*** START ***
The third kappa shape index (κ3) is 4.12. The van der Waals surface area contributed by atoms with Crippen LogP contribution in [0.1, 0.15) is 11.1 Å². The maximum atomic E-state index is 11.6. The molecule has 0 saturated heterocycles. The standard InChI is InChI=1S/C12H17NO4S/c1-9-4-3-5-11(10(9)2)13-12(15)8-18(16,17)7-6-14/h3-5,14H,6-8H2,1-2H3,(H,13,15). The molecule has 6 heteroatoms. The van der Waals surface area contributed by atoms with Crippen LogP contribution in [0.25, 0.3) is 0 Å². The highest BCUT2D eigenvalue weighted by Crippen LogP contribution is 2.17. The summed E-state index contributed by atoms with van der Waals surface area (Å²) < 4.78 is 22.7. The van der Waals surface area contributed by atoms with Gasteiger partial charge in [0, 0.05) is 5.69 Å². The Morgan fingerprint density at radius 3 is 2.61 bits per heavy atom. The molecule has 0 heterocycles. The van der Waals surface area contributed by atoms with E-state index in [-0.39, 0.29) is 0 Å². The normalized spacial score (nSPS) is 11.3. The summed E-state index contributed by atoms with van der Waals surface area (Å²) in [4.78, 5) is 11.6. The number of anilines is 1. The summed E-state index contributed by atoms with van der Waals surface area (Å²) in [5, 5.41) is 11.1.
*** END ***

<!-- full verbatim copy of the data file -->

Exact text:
The third kappa shape index (κ3) is 4.12. The van der Waals surface area contributed by atoms with Crippen LogP contribution in [0.1, 0.15) is 11.1 Å². The maximum atomic E-state index is 11.6. The molecule has 0 saturated heterocycles. The standard InChI is InChI=1S/C12H17NO4S/c1-9-4-3-5-11(10(9)2)13-12(15)8-18(16,17)7-6-14/h3-5,14H,6-8H2,1-2H3,(H,13,15). The molecule has 6 heteroatoms. The van der Waals surface area contributed by atoms with Crippen LogP contribution in [0.25, 0.3) is 0 Å². The highest BCUT2D eigenvalue weighted by Crippen LogP contribution is 2.17. The summed E-state index contributed by atoms with van der Waals surface area (Å²) < 4.78 is 22.7. The van der Waals surface area contributed by atoms with Gasteiger partial charge in [0, 0.05) is 5.69 Å². The Morgan fingerprint density at radius 3 is 2.61 bits per heavy atom. The molecule has 0 heterocycles. The van der Waals surface area contributed by atoms with E-state index in [-0.39, 0.29) is 0 Å². The normalized spacial score (nSPS) is 11.3. The summed E-state index contributed by atoms with van der Waals surface area (Å²) in [4.78, 5) is 11.6. The number of anilines is 1. The summed E-state index contributed by atoms with van der Waals surface area (Å²) in [5, 5.41) is 11.1.